Environmental, social and corporate governance is becoming an increasingly attractive area of investment in Canada and around the world. Using your money to change the world for the better brings its own ethical benefits of course, but firms with high ESG standards are now producing higher returns with greater regularity, too.
is the founder of BC-based Genus Capital Management, a firm where ESG investing has become a major part of its business. Canada’s over-reliance on the oil industry has been a common criticism of the economy here, and now many investors are making the switch away from fossil fuels. Genus’ CEO outlines just why his firm decided to go green.
“We have been managing ESG money for over 22 years,” he says. “About six years ago our clients came to us and said they wanted to start divesting from energy, particularly oil sands. It was a gradual process, but over the course of three years we gradually divested from all companies in the oil, coal and gas space.”
That move was step one, but simply divesting isn’t much of a strategy taken in isolation. Thus, Genus moved to create a fund specifically for investing in renewables.
“Two years ago at the behest of our clients we started to look for something more positive apart from just divesting,” says Wachell. “We created our Fossil-Free High Impact Equity Fund. The whole idea is that if you divest in fossil fuels you should also invest in renewables – companies like Tesla, Solar City, Vestas.”
These disruptive companies are still in their formative stages. This usually means returns aren’t spectacular at present, although the potential for high yields in the future is massive.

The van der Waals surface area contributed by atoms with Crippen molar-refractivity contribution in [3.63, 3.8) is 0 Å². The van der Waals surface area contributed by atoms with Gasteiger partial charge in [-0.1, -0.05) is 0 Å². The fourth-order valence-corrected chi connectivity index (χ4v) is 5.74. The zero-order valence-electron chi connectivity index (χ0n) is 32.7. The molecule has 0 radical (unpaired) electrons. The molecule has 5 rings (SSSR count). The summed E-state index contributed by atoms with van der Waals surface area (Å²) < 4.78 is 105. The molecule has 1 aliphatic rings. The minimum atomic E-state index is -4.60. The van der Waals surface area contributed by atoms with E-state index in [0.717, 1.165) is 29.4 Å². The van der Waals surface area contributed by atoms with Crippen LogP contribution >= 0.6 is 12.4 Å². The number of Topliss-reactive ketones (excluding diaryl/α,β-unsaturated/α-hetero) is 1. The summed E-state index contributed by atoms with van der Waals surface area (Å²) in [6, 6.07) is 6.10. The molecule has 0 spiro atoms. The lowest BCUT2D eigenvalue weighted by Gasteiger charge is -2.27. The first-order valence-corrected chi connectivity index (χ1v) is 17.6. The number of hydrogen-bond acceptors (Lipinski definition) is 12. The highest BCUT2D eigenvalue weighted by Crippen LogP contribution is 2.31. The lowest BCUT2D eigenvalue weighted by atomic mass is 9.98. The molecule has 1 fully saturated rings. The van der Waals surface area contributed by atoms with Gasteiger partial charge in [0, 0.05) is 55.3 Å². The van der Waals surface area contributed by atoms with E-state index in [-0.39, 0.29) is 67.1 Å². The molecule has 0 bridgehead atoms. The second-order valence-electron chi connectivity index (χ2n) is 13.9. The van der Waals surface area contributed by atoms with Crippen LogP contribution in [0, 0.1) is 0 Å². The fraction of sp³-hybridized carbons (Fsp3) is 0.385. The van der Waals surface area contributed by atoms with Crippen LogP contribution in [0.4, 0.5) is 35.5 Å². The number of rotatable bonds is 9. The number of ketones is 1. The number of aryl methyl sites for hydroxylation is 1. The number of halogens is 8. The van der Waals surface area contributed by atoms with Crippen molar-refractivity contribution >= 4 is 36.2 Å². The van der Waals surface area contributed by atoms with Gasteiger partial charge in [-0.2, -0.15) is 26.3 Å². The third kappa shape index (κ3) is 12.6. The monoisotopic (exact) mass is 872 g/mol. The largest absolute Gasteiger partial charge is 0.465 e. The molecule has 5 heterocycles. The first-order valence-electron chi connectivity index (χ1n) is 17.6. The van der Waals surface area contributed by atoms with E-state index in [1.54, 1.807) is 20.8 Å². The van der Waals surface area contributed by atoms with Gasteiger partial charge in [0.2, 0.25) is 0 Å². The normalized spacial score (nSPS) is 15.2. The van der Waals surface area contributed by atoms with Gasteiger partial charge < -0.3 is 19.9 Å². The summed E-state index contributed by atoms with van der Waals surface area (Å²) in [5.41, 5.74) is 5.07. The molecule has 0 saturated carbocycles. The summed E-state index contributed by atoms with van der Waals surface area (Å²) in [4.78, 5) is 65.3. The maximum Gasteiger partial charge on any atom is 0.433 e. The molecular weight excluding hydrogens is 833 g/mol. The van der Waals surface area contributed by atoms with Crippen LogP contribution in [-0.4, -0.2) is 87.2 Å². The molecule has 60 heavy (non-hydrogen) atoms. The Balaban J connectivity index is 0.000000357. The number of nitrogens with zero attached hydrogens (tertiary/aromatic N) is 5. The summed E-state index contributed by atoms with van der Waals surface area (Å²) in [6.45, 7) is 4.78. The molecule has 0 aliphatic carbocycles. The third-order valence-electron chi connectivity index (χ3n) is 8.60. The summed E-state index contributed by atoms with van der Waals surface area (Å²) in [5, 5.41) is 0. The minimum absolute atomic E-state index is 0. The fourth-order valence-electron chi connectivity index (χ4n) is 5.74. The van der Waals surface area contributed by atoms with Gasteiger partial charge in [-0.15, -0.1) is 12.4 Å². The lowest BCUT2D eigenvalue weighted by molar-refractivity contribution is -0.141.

“A lot of these companies are emerging, so they are still working on their business models,” says Wachell. “Tesla is a case in point; it has had some stops and starts and is still working on its production process. That’s where analysts come into play. You have to look at the financial side of the equation, as well as the mission statement side.”
The emergence of these companies show that a corner has clearly been turned when it comes to renewables. Mass production will be the next step, and Tesla is already moving in that direction as it aims to make the electric car a ubiquitous presence on our roads.
“These disruptive companies are filling a need because older companies are not getting the job done,” says Wachell. “It isn’t good for the incumbents, GM or Ford, but it is good for consumers and the rest of the world. If you look at Tesla’s new model and the planned ramp-up, it is almost modelling what happened with the Ford Model-T. So that’s interesting.”